Gravity is a remarkable achievement for a couple of reasons. Firstly that a director whose last feature film, seven years ago, while critically admired but somewhat commercially underwhelming, managed to get a film set almost entirely in space, and with almost everything created through special effects and a cast of just three, financed and made. But mainly, and most importantly, the films is an incredible technical achievement, the most realistic, absorbing, and ultimately chilling recreation of being in the wonderful but deadly vacuum of space. Sandra Bullock and George Clooneyplay the rookie and veteran Astronauts who are forced to fight for survival when their ship is destroyed by debris.
I have never been fully convinced of the worth of 3D, but Gravity should be held up as the medium’s touchstone. The extra dimension is critical in creating a dizzying and eye-opening sense of perspective in this environment, to give a real appreciation of the magnitude of the location. The SFX are perfect, giving a real believability to every piece of equipment, every piece of action. Alfonso Cuarón’s use of the camera in an environment that offers every possible axis is endlessly inventive, from the magnificent long single take that slowly zooms in to reveal a space ship, to putting us inside the helmet of a drifting Astronaut, instilling in us both the sense of wonder and of claustrophobia. The absence of sound in space is reflected throughout, and its dearth, with just Stephen Price’s great score on top, somehow makes the action scenes feel more dangerous, thrilling and deadly. Cuarón isn’t afraid to make initially bold decisions in terms of pacing or character, and he maximises the scant running time.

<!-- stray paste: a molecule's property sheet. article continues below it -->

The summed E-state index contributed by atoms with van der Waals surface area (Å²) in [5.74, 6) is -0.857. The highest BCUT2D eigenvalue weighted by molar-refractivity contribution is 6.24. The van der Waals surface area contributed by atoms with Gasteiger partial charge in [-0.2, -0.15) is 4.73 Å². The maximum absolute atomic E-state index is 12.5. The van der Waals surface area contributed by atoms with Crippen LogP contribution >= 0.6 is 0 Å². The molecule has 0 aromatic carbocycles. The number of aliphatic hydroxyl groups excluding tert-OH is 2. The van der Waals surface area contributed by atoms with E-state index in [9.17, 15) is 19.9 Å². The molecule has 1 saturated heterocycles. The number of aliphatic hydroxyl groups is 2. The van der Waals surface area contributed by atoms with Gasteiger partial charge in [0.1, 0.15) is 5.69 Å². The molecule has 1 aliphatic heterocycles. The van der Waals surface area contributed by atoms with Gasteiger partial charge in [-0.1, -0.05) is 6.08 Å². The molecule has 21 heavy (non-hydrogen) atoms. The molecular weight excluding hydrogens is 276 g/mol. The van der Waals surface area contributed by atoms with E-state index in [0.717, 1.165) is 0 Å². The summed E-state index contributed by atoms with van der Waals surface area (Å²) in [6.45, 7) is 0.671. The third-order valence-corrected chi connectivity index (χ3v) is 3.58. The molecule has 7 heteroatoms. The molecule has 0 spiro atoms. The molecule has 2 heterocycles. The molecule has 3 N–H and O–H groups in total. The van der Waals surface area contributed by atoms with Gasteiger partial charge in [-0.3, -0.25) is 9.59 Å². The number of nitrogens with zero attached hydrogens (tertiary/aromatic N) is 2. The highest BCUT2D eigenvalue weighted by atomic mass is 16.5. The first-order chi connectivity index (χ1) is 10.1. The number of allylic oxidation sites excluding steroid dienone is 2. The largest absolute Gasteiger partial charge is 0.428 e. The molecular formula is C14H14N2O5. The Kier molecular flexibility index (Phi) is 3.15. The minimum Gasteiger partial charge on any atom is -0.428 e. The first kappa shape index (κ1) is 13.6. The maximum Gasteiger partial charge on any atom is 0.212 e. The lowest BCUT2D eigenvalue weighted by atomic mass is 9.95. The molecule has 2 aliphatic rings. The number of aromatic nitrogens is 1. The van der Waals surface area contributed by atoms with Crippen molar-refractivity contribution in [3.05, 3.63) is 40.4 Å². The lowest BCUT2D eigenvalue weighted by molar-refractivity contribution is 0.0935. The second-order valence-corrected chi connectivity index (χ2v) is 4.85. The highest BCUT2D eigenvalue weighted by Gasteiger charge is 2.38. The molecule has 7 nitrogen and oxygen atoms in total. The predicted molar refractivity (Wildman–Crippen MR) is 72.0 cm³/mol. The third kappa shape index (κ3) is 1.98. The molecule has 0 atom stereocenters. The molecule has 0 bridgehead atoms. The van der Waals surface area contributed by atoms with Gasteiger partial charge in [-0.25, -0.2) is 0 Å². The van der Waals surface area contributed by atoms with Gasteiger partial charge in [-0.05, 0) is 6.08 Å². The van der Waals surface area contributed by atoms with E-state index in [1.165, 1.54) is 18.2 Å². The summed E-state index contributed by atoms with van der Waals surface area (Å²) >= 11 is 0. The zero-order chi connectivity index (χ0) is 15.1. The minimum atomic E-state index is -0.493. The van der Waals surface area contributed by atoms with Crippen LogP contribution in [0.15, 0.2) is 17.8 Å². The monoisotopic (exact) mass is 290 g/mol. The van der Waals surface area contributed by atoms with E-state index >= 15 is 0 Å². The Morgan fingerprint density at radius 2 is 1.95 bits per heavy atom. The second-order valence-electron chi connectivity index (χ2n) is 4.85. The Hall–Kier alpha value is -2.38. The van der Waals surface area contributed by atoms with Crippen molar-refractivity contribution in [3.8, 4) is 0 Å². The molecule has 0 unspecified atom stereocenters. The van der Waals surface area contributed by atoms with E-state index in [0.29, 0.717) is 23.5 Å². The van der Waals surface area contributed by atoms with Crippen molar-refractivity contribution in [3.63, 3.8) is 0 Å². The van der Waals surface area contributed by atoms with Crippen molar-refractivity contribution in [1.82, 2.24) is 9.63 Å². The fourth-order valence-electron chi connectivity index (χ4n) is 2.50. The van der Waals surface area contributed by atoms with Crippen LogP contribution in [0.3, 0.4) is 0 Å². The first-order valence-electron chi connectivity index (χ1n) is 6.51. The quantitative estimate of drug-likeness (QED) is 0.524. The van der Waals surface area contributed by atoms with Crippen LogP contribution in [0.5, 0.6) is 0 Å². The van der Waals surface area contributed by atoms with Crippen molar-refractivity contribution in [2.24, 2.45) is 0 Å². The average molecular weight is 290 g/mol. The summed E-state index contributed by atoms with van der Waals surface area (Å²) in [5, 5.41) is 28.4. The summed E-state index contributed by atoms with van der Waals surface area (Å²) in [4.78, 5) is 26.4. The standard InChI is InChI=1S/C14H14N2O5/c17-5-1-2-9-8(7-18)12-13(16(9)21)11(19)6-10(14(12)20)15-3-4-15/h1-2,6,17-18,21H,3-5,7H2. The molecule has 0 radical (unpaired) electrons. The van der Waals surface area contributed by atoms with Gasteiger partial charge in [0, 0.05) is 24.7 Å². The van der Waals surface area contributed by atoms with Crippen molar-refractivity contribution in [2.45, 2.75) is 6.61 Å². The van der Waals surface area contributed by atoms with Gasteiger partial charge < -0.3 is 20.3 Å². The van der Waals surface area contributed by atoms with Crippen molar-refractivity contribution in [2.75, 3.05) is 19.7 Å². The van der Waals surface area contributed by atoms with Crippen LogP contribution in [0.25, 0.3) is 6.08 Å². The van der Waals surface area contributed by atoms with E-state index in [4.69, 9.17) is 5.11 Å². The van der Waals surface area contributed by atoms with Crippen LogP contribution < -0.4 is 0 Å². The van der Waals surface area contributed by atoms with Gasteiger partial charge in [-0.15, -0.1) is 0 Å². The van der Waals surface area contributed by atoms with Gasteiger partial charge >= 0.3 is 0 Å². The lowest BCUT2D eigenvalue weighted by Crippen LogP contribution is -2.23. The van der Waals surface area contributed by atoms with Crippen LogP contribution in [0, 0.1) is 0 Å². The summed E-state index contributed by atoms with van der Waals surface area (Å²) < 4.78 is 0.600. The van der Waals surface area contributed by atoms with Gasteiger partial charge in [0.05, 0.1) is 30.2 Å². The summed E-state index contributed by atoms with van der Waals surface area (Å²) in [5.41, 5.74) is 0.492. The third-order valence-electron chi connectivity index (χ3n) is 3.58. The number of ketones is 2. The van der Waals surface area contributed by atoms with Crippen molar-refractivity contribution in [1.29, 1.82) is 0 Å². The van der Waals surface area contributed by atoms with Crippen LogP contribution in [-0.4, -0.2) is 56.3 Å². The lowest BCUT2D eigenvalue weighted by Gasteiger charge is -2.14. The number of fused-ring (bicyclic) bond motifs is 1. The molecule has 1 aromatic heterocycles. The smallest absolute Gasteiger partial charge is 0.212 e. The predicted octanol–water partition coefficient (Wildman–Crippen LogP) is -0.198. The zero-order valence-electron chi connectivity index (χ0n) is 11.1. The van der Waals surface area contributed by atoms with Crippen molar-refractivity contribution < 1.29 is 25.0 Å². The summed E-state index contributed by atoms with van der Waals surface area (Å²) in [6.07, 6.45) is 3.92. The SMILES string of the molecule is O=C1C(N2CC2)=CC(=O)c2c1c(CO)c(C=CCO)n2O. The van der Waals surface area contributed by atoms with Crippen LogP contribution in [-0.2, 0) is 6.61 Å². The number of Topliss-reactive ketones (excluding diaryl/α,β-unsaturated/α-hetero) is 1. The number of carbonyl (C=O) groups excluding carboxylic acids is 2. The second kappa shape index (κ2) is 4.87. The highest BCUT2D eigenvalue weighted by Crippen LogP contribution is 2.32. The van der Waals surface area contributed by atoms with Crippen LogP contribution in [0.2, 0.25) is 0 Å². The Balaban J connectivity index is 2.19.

However, what stops Gravity from the title of truly great is in fact the story and characters. The dialogue is often clunky, and Clooney is just doing his ‘George Clooney thing’ in a space suit, nothing deeper. And while Bullock tries her best, she is saddled with a back story that feels too trite and she can’t really deliver the emotional impact required in the key scenes. I just didn’t care enough about the characters, wasn’t emotionally invested in them, and this is critical in a film with such a premise and limited cast. Perhaps Cuarón could have gone even further and emphasised the silence of space by reducing the dialogue to a minimum. After all, the surroundings are the real draw here.
Gravity is incredible to look at, to be overwhelmed by, so beautiful in its imagery and scope that its faults can, almost, be totally forgiven. Seek it out on the largest screen you can find.
Gravity is now playing in cinemas nationwide.
Directed by: Alfonso Cuaron
Written by: Alfonso Cuaron
Cast: George Clooney, Sandra Bullock
Released by: Warner Bros.